it’s already happening, and already having positive effects. this is wonderful, why have i not heard of this before? i’m so happy!

Oh yes, acacia trees.
They fix nitrogen and improve soil quality.
And, to make things fun, the species they’re using practices “reverse leaf phenology.” The trees go dormant in the rainy season and then grow their leaves again in the dry season. This means you can plant crops under the trees, in that nitrogen-rich soil, and the trees don’t compete for light because they don’t have any leaves on.
And then in the dry season, you harvest the leaves and feed them to your cows.
Crops grown under acacia trees have better yield than those grown without them. Considerably better.
So, this isn’t just about stopping the advancement of the Sahara - it’s also about improving food security for the entire sub-Saharan belt and possibly reclaiming some of the desert as productive land.
Of course, before the “green revolution,” the farmers knew to plant acacia trees - it’s a traditional practice that they were convinced to abandon in favor of “more reliable” artificial fertilizers (that caused soil degradation, soil erosion, etc).
This is why you listen to the people who, you know, have lived with and on land for centuries.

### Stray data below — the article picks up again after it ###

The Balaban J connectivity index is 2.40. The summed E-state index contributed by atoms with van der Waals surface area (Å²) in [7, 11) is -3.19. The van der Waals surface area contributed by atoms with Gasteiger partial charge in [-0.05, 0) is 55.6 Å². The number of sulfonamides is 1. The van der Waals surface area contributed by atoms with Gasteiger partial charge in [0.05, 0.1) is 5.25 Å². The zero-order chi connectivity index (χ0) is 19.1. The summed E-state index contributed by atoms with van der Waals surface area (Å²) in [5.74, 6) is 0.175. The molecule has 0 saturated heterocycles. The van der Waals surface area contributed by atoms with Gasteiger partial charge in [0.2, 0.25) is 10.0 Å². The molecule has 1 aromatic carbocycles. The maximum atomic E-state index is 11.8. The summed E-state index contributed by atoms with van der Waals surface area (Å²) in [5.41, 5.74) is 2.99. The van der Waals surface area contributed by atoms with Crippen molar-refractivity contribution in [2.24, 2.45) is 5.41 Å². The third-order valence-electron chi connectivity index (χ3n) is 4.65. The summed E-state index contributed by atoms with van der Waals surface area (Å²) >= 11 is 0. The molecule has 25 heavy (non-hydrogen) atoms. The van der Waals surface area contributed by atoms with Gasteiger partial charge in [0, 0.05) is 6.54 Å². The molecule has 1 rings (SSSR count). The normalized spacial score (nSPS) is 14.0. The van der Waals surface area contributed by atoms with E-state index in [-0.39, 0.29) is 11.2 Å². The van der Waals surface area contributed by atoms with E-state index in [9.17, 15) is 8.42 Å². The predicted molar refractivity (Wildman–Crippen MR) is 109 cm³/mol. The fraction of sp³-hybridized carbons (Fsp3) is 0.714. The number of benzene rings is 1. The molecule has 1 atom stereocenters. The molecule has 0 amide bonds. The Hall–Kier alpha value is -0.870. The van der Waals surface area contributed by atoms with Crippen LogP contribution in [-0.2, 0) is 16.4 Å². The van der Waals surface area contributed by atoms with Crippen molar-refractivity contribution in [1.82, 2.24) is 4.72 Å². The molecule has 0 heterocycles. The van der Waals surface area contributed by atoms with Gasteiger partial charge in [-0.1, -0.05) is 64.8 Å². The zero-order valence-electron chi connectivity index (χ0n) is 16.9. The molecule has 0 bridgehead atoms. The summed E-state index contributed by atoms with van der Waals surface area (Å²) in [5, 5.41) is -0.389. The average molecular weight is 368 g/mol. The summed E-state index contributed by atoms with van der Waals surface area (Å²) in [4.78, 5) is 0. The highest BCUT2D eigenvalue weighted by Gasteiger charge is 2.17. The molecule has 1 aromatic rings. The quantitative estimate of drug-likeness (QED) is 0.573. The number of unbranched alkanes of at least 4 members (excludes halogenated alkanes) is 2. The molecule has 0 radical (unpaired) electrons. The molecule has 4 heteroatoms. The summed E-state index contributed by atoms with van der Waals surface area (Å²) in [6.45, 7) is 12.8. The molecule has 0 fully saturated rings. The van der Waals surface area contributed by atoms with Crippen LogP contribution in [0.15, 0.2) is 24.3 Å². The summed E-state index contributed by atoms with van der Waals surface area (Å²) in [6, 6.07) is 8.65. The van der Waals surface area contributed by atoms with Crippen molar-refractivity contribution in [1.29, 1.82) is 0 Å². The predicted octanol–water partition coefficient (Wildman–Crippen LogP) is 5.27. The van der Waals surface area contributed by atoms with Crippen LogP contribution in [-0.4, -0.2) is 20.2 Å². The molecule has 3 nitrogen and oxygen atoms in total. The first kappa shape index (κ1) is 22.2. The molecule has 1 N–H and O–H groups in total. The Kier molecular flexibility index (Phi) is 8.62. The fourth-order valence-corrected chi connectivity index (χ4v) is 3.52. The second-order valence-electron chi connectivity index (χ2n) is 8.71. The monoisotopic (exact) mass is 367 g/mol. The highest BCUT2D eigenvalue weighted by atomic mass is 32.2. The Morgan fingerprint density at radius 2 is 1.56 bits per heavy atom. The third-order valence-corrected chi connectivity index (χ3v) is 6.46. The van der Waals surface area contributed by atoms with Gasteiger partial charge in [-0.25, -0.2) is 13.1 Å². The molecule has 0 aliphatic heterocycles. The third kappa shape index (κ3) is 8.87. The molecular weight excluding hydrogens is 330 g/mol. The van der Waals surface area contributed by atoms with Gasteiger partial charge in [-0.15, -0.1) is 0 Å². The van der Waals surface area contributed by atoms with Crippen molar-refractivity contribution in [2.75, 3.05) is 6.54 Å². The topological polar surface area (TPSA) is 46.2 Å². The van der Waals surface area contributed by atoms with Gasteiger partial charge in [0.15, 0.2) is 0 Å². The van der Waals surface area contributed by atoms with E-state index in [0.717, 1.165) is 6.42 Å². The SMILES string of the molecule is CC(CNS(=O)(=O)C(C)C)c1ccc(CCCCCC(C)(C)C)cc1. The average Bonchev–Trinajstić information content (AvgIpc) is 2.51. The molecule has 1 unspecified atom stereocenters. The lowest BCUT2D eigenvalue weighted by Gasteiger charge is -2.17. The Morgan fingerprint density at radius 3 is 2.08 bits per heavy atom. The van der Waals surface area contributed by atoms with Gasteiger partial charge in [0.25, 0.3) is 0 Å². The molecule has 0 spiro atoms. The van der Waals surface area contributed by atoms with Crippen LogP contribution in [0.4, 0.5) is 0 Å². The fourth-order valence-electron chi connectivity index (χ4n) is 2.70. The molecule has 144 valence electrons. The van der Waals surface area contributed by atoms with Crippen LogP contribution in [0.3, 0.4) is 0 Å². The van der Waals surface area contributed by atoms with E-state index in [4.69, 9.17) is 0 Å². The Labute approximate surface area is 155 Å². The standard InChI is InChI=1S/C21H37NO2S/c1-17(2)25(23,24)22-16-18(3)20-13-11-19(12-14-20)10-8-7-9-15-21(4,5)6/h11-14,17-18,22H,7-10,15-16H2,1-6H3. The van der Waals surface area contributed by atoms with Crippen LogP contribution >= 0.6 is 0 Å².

THIS is an incredible display of human knowledge and ingenuity.

obviouslybenhughes:

jenniferrpovey:

jumpingjacktrash:

becausegoodheroesdeservekidneys:

ultrafacts:

Source For more facts follow Ultrafacts

YOOOOOOOOOOOOOOO

Senegal, Mauritania, Mali, Burkina Faso, Niger, Nigeria, Chad, Sudan, Eritrea, Ethiopia, and Djibouti. Those are the countries. It will be drought-resistant species, mostly acacias. And this is a fucking brilliant idea you have no idea oh my Christ

This will create so many jobs and regenerate so many communities and aaaaaahhhhhhh

more info here: http://en.wikipedia.org/wiki/Great_Green_Wall

it’s already happening, and already having positive effects. this is wonderful, why have i not heard of this before? i’m so happy!

Oh yes, acacia trees.

They fix nitrogen and improve soil quality.

And, to make things fun, the species they’re using practices “reverse leaf phenology.” The trees go dormant in the rainy season and then grow their leaves again in the dry season. This means you can plant crops under the trees, in that nitrogen-rich soil, and the trees don’t compete for light because they don’t have any leaves on.

And then in the dry season, you harvest the leaves and feed them to your cows.

Crops grown under acacia trees have better yield than those grown without them. Considerably better.

So, this isn’t just about stopping the advancement of the Sahara - it’s also about improving food security for the entire sub-Saharan belt and possibly reclaiming some of the desert as productive land.

Of course, before the “green revolution,” the farmers knew to plant acacia trees - it’s a traditional practice that they were convinced to abandon in favor of “more reliable” artificial fertilizers (that caused soil degradation, soil erosion, etc).

This is why you listen to the people who, you know, have lived with and on land for centuries.

THIS is an incredible display of human knowledge and ingenuity.

Reblogged from Cognitive Dissonance
humanswithtattoos:

Levi Hatch

humanswithtattoos:

Levi Hatch

Reblogged from BODY MARK

gamegrrl:

did a little eyeliner tutorial for you guys :-)